3 Lessons From my First 3 Years in Customer Success

In June 2018, I accepted my first official position in Customer Success. I had graduated from university just back in December and my first job out of college was, let’s just say, not what I expected it to be.

Hence why I was only there for 6 months.

I had moved my wife and I out to Arizona to start a new chapter with this job and was feeling pretty foolish at this point. I had just found out about this cool new space called “Customer Success” a month or two prior to getting this gig so I was hoping and praying it would work out.

3 years later, and I can say that choosing to persue a career in Customer Success is the second-best decision I’ve ever made (2nd only to marrying my wife).

My first gig was a Client Advocate position for a social media marketing company in Scottsdale. I was there for a year and have been working as a CSM for a global software company that creates Virtual Data Rooms for the past two years. It’s been an incredible journey and I’ve grown in ways I didn’t think was possible for the first few years of my professional career.

If I could give advice to any college graduate who is unsure about what they want to do career-wise, it would be to get a job in Customer Success. The skills you will learn and the community you will be a part of are unmatched.

So, with three years under my belt of working in the space, here are the top three lessons I’ve learned thus far:

The Customer may not Always be ‘Right’ but They are Always the Most Important

Sorry Sam Walton, but “The customer is always right” just isn’t correct anymore. As Customer Success Managers, we need to know our product and services better than our clients. This will help us provide them with the highest possible value when working with us.

And because of this, sometimes the client may request something that we can’t offer directly, have a misconception about what our product actually does, or even tell us what our product should be doing when in reality, it just doesn’t work that way. These kinds of conversations happen and sometimes we can’t deliver on specific requests exactly how the customer wants us to.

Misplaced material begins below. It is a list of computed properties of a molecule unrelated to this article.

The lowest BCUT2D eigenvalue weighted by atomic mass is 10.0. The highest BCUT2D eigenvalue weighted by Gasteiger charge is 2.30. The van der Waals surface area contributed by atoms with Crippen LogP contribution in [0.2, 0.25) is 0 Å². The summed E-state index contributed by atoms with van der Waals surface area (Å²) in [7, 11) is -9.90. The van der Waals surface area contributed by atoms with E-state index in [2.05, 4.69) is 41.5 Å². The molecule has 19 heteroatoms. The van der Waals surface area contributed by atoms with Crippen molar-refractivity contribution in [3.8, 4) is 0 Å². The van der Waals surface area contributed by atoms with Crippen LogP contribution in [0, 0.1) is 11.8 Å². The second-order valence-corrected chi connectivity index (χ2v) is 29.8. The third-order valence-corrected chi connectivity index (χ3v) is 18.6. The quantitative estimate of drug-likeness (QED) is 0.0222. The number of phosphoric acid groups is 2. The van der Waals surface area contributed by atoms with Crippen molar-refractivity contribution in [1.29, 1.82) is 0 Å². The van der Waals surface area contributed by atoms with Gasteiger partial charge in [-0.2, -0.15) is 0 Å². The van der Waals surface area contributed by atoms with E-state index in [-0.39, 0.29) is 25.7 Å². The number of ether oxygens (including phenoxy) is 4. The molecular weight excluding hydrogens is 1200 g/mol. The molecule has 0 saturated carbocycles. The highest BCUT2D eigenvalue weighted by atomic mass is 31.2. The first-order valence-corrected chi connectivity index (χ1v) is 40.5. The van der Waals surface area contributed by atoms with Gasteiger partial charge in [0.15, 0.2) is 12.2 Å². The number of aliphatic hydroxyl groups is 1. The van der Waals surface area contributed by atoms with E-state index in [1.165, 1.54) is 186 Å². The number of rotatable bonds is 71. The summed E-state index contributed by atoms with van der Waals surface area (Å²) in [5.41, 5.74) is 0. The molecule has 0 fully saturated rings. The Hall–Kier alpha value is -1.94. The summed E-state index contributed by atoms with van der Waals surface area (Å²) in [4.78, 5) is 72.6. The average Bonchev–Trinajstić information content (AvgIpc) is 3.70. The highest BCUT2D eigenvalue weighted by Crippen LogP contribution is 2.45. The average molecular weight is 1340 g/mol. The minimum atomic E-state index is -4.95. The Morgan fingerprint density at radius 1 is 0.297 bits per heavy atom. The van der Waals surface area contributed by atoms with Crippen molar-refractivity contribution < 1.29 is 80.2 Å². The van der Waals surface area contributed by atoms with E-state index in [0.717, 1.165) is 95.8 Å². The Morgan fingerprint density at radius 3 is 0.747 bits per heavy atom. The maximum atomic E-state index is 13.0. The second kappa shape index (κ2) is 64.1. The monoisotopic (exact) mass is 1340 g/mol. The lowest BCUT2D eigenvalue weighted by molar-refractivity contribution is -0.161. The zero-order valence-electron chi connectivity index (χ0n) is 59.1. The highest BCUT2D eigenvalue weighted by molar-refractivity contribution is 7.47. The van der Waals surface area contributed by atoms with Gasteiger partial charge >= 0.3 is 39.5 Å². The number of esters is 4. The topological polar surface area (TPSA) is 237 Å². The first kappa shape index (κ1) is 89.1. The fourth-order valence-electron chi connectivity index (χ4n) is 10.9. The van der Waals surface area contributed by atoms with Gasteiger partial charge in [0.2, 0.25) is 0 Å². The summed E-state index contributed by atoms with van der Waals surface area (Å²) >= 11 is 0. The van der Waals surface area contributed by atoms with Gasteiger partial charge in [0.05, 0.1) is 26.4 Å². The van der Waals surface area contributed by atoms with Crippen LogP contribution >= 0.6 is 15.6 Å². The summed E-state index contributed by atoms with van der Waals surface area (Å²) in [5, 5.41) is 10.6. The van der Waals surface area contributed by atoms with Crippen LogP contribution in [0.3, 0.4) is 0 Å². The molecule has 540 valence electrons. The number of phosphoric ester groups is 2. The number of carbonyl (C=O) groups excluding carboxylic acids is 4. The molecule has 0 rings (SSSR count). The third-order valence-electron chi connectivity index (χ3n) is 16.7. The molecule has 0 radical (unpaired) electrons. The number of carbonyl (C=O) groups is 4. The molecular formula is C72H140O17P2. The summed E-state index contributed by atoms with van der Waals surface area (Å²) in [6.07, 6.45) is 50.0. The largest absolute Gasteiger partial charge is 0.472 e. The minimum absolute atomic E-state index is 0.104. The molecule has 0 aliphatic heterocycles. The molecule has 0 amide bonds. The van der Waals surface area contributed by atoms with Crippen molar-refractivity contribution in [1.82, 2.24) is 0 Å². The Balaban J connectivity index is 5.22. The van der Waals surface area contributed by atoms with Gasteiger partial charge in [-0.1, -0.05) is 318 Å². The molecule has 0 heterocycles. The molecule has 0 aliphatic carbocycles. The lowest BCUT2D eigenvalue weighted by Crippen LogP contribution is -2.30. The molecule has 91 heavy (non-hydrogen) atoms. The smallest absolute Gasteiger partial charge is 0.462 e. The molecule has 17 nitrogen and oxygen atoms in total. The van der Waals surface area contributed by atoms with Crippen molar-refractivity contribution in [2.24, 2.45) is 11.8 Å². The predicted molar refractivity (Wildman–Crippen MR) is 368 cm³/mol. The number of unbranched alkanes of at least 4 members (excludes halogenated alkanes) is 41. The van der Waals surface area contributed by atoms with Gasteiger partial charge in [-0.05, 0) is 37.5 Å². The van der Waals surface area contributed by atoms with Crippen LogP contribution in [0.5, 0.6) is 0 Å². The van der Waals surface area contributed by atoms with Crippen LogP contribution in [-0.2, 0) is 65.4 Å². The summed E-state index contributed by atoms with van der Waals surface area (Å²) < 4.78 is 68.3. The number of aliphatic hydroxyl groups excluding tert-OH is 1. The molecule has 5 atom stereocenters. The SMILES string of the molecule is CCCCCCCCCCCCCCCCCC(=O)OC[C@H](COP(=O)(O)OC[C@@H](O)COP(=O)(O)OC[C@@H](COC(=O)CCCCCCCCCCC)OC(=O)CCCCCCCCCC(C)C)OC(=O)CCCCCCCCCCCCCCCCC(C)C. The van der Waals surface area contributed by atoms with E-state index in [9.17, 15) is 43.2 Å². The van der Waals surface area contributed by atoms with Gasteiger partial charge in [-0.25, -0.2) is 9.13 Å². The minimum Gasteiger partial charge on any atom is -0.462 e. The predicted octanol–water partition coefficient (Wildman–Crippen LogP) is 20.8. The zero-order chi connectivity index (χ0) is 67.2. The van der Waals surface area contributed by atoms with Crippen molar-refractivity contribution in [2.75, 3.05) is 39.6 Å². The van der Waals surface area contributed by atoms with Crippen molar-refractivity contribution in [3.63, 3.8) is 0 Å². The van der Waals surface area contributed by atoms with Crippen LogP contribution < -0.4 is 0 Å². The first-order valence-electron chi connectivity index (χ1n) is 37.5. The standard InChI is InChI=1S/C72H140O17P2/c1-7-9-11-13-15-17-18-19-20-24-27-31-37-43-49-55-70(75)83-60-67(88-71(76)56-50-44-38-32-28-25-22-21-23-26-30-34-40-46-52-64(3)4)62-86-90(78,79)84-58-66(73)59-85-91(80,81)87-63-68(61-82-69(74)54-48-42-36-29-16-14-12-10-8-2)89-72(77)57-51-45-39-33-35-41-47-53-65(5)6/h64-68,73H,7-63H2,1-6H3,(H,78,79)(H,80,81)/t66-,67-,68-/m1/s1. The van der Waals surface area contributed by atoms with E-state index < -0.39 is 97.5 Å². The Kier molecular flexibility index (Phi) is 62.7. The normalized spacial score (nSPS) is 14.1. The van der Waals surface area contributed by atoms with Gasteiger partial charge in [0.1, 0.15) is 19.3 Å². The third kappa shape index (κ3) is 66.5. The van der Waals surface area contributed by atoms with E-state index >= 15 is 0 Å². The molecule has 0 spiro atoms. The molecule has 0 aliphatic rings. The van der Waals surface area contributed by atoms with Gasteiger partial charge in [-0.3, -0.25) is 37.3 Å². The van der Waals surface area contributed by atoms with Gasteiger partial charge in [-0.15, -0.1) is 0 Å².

But because we are knowledgeable about our product or service and care about our customers, we can always offer some kind of workaround and alternate solution that can help our customers get where they want to go. A huge part of CS is delivering on customer’s desired outcomes. And sometimes we need to help them see how our product can do just that even if it may not be what they expect at times.

Working for a social media marketing company, I had to have these conversations nearly on a weekly basis.

Customer Success can only be Attained through Consistent Cross-Department Collaboration

Customer Success, when done right, isn’t just a department. It’s a company-wide mindset.

That means it’s up to Customer Success Managers and Leadership to ensure that other teams are doing what is best for the customer in the respective duties. Usually, this starts with teams like sales and product. Both of these teams are critical when it comes to company growth and customer satisfaction.

Breaking down internal silos is a key duty (often “unofficial”) of Customer Success. We, as CSM’s, are on the frontlines helping our customers succeed. But teams like product are working behind the scenes to ensure our customers are being successful with adopting the product. And teams like sales and marketing are helping to bring in new business to help the company grow and stay “afloat”.

So to ensure our customers have all the tools and training they need to succeed, it’s imperative to have conistent collaboration with these teams. This can be done in a variety of ways. This article isn’t meant to explain it all in detail but having open lines of communication through meetings, Slack channels, and informal conversations is a ‘must’ not only to help the company grow but to help the overall culture of the company actually be something to brag about.

My Job as a CSM is to Make the Lives of my Customers Easier

Simple as that. An organization can only be as successful as its customers. And the first thing you need to look at when assessing the success of your customers is how easy it is to use your product or service.

No matter how complex your product may be, it’s your job as the CSM to help your customer adopt and see value in it as quickly as possible. Value for your customer can be measured by how easy it is for them to achieve their desired outcomes.

So there you have it, folks. 3 simple lessons.

What have been your top lessons from your time in Customer Success?

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